You don't realize how small life becomes when you're in these situations. People always wonder how small things like insults and territory and reputations can get so big to these kids. Proportionally they're huge. When you only walk the same blocks and see the same people and eat the same food and have the same arguments because you can't afford to go anywhere else or you don't feel safe anywhere else the world becomes so small and tight. They know there's another world out there. They see it on TV when they watch the team. It might as well be across the ocean...

You allowed them to participate in that other world at that game. They saw that it was real. Seeing the Blazers with their own eyes was part of it but another big part was seeing the people all around. Another big part was being in a new situation with the people they're used to being with. You opened this up to them. You made it more safe and more possible to think bigger. Maybe it didn't change lives. But maybe it opened the possibility of changing lives.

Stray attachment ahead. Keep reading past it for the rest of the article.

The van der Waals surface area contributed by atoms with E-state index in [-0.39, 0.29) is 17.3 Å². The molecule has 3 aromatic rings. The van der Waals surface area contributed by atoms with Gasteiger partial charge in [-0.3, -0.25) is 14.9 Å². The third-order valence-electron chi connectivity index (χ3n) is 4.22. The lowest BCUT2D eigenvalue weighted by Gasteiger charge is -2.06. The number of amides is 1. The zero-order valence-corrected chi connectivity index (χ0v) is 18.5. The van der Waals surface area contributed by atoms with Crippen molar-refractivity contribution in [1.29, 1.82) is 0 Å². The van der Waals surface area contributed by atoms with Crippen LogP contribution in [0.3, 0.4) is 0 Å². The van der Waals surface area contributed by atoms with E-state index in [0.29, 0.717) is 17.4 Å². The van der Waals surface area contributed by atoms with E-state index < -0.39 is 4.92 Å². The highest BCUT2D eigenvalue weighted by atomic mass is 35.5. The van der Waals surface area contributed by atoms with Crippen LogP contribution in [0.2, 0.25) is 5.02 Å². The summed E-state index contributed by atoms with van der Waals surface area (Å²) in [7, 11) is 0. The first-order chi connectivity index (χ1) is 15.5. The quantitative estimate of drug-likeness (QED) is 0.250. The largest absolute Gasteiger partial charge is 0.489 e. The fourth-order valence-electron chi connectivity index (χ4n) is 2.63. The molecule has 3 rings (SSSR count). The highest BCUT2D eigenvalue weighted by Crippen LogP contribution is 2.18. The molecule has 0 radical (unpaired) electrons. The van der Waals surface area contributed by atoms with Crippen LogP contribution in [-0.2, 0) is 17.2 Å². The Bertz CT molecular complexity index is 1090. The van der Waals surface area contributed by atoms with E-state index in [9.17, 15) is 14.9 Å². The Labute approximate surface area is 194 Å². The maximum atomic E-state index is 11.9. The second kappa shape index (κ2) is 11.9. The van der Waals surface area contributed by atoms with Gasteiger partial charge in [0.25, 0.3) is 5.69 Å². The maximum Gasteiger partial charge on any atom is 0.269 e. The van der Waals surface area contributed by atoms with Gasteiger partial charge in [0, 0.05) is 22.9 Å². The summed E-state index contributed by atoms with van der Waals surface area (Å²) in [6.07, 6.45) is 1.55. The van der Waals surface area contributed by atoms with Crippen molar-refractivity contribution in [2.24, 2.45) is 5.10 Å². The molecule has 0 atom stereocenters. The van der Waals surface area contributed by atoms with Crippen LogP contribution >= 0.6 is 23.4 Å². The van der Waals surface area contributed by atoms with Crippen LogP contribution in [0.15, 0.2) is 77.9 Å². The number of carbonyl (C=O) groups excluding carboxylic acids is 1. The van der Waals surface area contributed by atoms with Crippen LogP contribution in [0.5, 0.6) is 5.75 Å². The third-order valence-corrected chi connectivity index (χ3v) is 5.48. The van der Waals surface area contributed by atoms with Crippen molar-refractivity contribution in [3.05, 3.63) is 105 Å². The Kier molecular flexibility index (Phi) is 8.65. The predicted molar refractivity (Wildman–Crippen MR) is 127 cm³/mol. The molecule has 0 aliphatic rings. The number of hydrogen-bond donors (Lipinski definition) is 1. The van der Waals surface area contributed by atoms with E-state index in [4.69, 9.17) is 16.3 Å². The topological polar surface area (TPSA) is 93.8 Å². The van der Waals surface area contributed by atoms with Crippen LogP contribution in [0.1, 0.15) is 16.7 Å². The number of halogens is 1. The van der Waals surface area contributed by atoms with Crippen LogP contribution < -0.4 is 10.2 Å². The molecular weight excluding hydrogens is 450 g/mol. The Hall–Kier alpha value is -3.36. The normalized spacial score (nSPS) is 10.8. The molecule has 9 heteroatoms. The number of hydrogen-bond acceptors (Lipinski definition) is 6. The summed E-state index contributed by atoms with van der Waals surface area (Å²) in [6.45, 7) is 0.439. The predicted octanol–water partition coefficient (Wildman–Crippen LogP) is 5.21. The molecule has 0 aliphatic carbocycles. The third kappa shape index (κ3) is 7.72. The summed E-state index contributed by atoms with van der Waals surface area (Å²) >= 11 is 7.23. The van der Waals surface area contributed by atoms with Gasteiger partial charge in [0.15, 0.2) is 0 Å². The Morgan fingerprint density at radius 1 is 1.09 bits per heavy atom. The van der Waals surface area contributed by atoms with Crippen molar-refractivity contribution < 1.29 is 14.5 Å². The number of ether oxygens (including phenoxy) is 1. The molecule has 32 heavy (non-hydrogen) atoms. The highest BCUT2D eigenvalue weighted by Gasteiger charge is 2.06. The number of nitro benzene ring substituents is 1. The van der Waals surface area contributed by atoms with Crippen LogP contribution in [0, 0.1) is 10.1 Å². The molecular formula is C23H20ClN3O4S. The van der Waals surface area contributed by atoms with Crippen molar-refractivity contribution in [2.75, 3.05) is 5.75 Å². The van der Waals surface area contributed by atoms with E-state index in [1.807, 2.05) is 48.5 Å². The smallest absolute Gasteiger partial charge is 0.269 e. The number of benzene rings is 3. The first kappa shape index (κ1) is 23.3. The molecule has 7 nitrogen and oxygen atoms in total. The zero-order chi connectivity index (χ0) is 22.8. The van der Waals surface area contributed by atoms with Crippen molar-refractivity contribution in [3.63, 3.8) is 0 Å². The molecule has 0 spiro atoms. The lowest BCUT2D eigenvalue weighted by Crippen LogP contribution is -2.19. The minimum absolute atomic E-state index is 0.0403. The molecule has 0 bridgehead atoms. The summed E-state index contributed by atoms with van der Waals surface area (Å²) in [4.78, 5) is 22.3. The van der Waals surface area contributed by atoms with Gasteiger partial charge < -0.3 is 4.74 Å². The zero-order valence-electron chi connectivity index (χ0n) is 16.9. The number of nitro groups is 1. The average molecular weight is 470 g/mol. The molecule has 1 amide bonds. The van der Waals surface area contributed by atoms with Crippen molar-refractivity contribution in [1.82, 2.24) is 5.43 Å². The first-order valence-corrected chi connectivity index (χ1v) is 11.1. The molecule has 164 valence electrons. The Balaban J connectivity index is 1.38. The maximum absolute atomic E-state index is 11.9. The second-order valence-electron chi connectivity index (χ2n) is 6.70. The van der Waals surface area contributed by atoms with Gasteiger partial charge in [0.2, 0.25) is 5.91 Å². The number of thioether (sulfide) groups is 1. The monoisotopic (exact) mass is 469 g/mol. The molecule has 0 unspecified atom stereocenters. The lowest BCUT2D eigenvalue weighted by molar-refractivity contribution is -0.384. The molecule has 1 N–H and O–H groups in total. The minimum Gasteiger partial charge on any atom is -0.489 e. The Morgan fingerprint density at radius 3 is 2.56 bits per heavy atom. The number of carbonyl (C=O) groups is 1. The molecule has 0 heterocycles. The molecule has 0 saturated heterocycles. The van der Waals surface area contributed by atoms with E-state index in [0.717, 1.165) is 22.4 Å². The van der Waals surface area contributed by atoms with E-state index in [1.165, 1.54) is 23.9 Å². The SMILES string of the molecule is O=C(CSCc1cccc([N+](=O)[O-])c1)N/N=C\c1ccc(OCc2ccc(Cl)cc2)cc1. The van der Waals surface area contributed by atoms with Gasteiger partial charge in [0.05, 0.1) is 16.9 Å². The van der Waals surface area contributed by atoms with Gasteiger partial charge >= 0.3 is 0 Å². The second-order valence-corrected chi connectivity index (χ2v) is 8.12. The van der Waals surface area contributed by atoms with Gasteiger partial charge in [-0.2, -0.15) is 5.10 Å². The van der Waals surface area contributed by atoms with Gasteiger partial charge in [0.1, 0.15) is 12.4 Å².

How about this?

Most of our kids had never been to an arena before. When the time out was called in the 4th and they started playing YMCA, a few of the kids were like "what happened? why are they doing this?" We're talking about kids that don't get out to these kind of events much. So all of that is to say, this was a great opportunity, I really appreciate you sending these tickets...

Or this one...

Thank you all so very much for making this happen. For all the weather related missteps this went off without a hitch. I can't get over how perfectly it happened today for our merry little band. I was worried that people weren't going to be able to show up at the last minute but we were at full capacity of 8th and 9th graders right off the bat. Everyone that wanted to come was able.